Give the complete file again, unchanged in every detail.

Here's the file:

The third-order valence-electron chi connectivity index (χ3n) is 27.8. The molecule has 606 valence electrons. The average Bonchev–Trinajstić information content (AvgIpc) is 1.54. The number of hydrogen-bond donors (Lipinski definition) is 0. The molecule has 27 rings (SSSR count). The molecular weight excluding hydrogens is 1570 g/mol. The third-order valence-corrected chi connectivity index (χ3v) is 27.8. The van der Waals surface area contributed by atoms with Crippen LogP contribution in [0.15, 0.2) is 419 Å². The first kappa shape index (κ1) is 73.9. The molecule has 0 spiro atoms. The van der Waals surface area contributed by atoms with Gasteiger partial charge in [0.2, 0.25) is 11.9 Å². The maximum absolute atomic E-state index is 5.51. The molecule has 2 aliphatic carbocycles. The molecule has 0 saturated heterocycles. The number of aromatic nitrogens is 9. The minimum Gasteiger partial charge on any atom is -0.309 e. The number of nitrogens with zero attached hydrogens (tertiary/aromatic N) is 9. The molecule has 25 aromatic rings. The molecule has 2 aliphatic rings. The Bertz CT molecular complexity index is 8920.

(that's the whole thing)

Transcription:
The third-order valence-electron chi connectivity index (χ3n) is 27.8. The molecule has 606 valence electrons. The average Bonchev–Trinajstić information content (AvgIpc) is 1.54. The number of hydrogen-bond donors (Lipinski definition) is 0. The molecule has 27 rings (SSSR count). The molecular weight excluding hydrogens is 1570 g/mol. The third-order valence-corrected chi connectivity index (χ3v) is 27.8. The van der Waals surface area contributed by atoms with Crippen LogP contribution in [0.15, 0.2) is 419 Å². The first kappa shape index (κ1) is 73.9. The molecule has 0 spiro atoms. The van der Waals surface area contributed by atoms with Gasteiger partial charge in [0.2, 0.25) is 11.9 Å². The maximum absolute atomic E-state index is 5.51. The molecule has 2 aliphatic carbocycles. The molecule has 0 saturated heterocycles. The number of aromatic nitrogens is 9. The minimum Gasteiger partial charge on any atom is -0.309 e. The number of nitrogens with zero attached hydrogens (tertiary/aromatic N) is 9. The molecule has 25 aromatic rings. The molecule has 2 aliphatic rings. The Bertz CT molecular complexity index is 8920.